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  • Deacon Dan Wright serves the Diocese of Austin, Texas. His work outside the parish is as a special education teacher serving students with significant cognitive disabilities.



  • Family activities, spirituality, liturgy, Christian apologetics, social justice topics, special education issues, and promoting the peace and unity of the human family.
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September 02, 2008



I've been thinking about this piece since you posted it, DD. I took guitar lessons in High School after several years of piano lessons at parrochial school (never learned to read notes, would play by ear..too scared out of my whits to learn). Guitar was much easier and fun. Then I "grew up" and left my guitar behind when I moved to Italy. It's one of the things I brought back with me when I was in the States for my brother's funeral, and I was amazed that I was able to remember so much when I'd "play" it. The music wasn't too good, but those notes soothed me so, and for a good long time. As long as it took for the grief to become tolerable. Last year I decided to get serious and take lessons. My goal, more than to learn to play the guitar, was to learn to read music. When I got to that point by the end of the year, I was satisfied, and haven't taken a lesson since. I still fool around with it every once in a while, when the mood hits me. It really calms the spirit, though if I should ever play for anyone, they'd probably end up looking like viejos guitarristas without guitars... :-)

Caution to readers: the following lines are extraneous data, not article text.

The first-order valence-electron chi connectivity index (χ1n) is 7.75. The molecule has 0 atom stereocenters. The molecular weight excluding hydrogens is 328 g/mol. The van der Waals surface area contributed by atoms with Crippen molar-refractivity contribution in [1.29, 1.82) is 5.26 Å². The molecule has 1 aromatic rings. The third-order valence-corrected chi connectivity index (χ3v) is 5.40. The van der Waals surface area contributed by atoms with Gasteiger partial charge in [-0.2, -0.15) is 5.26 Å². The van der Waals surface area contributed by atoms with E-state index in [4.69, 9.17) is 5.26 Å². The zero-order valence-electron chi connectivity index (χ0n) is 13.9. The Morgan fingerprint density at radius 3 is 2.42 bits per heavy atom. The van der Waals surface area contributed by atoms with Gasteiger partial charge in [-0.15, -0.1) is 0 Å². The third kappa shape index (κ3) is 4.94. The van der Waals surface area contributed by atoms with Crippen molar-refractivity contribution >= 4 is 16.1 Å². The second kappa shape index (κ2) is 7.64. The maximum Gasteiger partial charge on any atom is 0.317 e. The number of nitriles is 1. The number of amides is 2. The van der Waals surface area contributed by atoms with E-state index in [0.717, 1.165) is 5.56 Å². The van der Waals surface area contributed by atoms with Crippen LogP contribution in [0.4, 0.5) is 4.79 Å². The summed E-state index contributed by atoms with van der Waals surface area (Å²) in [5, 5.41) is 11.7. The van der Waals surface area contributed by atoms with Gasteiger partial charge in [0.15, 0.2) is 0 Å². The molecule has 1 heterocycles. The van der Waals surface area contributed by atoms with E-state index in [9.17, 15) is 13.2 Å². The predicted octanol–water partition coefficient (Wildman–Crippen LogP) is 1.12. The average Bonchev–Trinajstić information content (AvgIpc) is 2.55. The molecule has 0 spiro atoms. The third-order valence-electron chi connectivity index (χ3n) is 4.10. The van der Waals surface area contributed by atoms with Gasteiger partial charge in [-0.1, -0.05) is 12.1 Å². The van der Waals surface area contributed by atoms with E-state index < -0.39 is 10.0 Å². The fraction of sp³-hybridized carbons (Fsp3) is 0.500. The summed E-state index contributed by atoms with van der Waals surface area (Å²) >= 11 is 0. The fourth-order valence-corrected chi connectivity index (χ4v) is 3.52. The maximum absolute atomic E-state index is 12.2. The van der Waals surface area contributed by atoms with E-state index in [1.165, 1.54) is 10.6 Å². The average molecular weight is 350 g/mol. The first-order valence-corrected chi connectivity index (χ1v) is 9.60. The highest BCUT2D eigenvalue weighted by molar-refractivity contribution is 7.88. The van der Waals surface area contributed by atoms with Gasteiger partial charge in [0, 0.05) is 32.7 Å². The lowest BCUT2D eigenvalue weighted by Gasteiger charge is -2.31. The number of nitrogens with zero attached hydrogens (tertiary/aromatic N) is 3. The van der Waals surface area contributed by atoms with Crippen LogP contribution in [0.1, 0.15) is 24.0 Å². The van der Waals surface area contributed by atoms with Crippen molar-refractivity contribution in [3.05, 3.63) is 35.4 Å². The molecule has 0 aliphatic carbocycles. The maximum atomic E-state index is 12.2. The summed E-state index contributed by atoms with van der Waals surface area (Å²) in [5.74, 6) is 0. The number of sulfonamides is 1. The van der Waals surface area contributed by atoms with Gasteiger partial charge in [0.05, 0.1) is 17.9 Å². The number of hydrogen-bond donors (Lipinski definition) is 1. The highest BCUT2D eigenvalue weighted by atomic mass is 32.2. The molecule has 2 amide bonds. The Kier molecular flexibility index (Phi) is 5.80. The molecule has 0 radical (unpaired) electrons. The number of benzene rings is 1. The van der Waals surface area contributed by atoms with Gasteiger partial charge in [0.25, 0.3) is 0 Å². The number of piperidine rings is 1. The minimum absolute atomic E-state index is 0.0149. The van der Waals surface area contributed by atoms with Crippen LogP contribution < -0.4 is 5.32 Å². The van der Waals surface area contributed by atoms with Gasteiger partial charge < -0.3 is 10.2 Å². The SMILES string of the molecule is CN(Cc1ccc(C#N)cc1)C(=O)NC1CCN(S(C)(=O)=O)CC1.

BTW, we're the same age.


"...finding oneness through the vibrations of nylon strings--not to sound too far-fetched." Not far-fetched at all.

"If something like satori can really be achieved, I think it has to do with frequently returning to the idea that life--complete with it's struggles and hardships, with it's no easy answer days--always has something to give and something to say, though meaning expressed in words may or may not be part of it." Absolutely.

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